Sometimes we get so caught up in what’s coming out next at the cinema that we forget to look back at what we might have missed. We got thinking about this, and our reviewers decided to examine some cinema from the year that they were born.
I’m grateful to have been born in a year that gave us so many classic films such as Ghostbusters, The Karate Kid, Footloose and, er, An Ewok Adventure (although maybe the less said about that, the better).
The 1980s was a decade that produced something of a mixed bag. For many, certainly here in the UK it was the era of Margaret Thatcher, yuppies, BMX bikes and massive mobile phones. Even at a time of economic boom, politically charged events like the miners’ strike and the Falklands conflict ensured it also remained a time of upheaval and uncertainty.
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Indeed, the 80s were also defined by some technological firsts, with Philips inventing the compact disc (now something of a dinosaur in the age of streaming) in 1981, Microsoft developing its first Windows program in 1985, and our very own Sir Tim Berners-Lee proposing the WWW in 1989, to name but a few. Looking back, it has to be said that the 1980s was quite probably one of the most dramatic and, thanks to trends in big hair and makeup, brightly coloured decades in UK history. At the cinema, the decade gave us a diverting range of films, with such landmark dramatic titles as Ghandi and My Beautiful Laundrette together with downright escapist and fantastical fare such as Flash Gordon, Back to the Future, a whole host of James Bond films and the Indiana Jones series.
As cinematic heroes go, you probably can’t get more iconic than Indiana Jones (Marvel, DC and James Bond all acknowledged). The fedora, the jacket, the bull whip, that iconic John Williams score – all the classic ingredients are there. The brainchild of George Lucas, the series was developed along with Steven Spielberg as a homage to the “boy’s own” cliff-hanger adventures they had enjoyed in their youth. All the Indy films have enjoyed critical and financial success (yes, even the much maligned fourth film!), and with their blend of epic storytelling, gripping action and timeless sense of adventure, coupled with the iconic casting of Harrison Ford in the central role, the series remains a constant fan favourite.
In this second outing, Doctor Jones attempts to head back to the US from Shanghai after a deal with some Chinese gangsters goes decidedly pear-shaped, but ends up being diverted to a rural village in India. Once there, at the request of village elders he must recover a treasured artefact at the titular temple, where a mysterious and deadly cult awaits. Aided by club singer Willie Scott (Cate Capshaw) and trusty aide Short Round (Jonathan Je Quan), Indy dons his weather beaten fedora and trusty bull whip again to uncover the central mystery of what danger lies at the heart of Pankot Palace.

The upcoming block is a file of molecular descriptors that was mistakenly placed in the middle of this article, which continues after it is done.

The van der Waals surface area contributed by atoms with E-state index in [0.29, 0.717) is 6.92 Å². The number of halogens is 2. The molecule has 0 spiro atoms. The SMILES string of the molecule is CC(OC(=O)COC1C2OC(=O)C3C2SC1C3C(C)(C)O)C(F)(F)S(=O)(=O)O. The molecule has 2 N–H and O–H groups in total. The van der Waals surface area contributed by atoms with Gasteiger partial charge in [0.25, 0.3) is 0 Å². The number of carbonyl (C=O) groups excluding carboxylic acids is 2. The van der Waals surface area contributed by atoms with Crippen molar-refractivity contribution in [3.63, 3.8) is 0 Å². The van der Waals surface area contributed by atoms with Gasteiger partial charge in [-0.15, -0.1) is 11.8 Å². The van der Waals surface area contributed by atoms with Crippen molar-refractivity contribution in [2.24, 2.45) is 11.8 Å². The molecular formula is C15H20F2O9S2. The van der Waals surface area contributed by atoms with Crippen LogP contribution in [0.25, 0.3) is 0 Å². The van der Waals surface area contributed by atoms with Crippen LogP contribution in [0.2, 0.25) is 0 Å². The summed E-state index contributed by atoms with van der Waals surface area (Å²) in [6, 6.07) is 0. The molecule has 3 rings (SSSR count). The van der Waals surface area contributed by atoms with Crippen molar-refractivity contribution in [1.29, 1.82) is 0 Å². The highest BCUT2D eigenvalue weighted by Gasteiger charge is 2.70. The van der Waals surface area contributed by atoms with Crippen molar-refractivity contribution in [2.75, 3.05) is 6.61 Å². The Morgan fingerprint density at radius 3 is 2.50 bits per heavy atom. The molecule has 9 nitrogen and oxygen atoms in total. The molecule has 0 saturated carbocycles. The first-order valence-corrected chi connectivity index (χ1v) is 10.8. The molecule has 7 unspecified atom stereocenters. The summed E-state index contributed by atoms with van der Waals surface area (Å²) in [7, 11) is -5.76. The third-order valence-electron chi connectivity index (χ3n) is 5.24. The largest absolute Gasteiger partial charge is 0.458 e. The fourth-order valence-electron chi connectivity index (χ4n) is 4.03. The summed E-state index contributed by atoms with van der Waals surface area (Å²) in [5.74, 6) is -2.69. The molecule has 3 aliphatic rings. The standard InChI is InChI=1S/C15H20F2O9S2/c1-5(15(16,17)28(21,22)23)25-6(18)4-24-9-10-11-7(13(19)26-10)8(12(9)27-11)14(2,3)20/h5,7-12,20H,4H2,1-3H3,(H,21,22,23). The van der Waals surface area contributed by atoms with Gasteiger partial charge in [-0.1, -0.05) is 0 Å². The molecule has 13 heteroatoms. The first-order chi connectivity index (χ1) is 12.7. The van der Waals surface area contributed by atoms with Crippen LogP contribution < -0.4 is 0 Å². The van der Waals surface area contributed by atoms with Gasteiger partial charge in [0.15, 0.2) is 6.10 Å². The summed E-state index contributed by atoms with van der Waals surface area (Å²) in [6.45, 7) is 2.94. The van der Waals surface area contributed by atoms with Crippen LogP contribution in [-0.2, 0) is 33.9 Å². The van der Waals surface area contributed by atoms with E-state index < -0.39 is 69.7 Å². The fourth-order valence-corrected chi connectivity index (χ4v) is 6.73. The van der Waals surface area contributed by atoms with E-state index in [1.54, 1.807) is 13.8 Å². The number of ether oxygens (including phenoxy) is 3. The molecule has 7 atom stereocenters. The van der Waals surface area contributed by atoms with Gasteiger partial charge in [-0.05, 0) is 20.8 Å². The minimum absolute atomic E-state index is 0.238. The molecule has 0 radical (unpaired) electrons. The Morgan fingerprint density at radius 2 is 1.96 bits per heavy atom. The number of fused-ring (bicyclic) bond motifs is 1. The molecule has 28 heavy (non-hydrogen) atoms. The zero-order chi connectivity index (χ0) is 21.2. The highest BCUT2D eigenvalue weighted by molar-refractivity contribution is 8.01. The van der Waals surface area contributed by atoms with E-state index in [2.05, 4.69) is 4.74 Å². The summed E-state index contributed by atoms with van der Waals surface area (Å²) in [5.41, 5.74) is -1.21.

It’s fair to say that the second entry in this much loved franchise, Indiana Jones and the Temple of Doom, is an absolute classic. However, Temple still receives something of a critical drubbing on occasion and it is easy to see why. Indy’s companion and love interest this time around is something of a departure from the likes of Marion Ravenwood and Elsa Schneider, which sadly misses the mark. While Capshaw undoubtedly provides some much needed light relief at times her chemistry with Indy fails to ignite. It also doesn’t help that she’s given some terrible lines, such as “we’re crashing!” and “you’re on fire!” which could come from the Admiral Akbar school of stating the obvious(!). Plus, with its grim themes of occultism, child slave labour and human sacrifice, the film takes on a darker tone which may not necessarily suit the light hearted, derring-do nature of the franchise. Despite this, the film still retains its score of 85% fresh on Rotten Tomatoes, it still presents a swash buckling spectacle of a movie which continues to delight fans new and old.
Even with its darker tone compared to the other films in the series, Temple of Doom still boasts some exciting and spectacular set pieces that have become a trademark of the series. The opening scene at the brilliantly named Obi-Wan club captures all the glitz and glamour of 1930’s Shanghai and is one of the most memorable in the series. Incidentally, I would have loved a spin-off featuring David Yip’s character Wu, where he followed Indy on his adventures. Another stunning set piece is the jewel encrusted interior of Pankot Palace itself, although the menu is less appealing – eels, eyeball soup and chilled monkey brains, anyone?!
The deadly heart of the palace with the sacrificial stone altar is richly imagined, elaborately designed and, with its massive statue looming over proceedings, the near-sacrifice scene remains terrifying to this day. Coupled with the runaway minecart escape and gripping finale on the rope bridge suspended across crocodile infested waters, they all make for memorable scenes that stand out as highlights not just in the film, but in the series as a whole. Despite its setbacks, Temple of Doom still remains an entertaining romp in the Indiana Jones series and stands out as one of my favourite films of 1984.
What’s your favourite film from the year you were born? Let us know in the comments and on social media.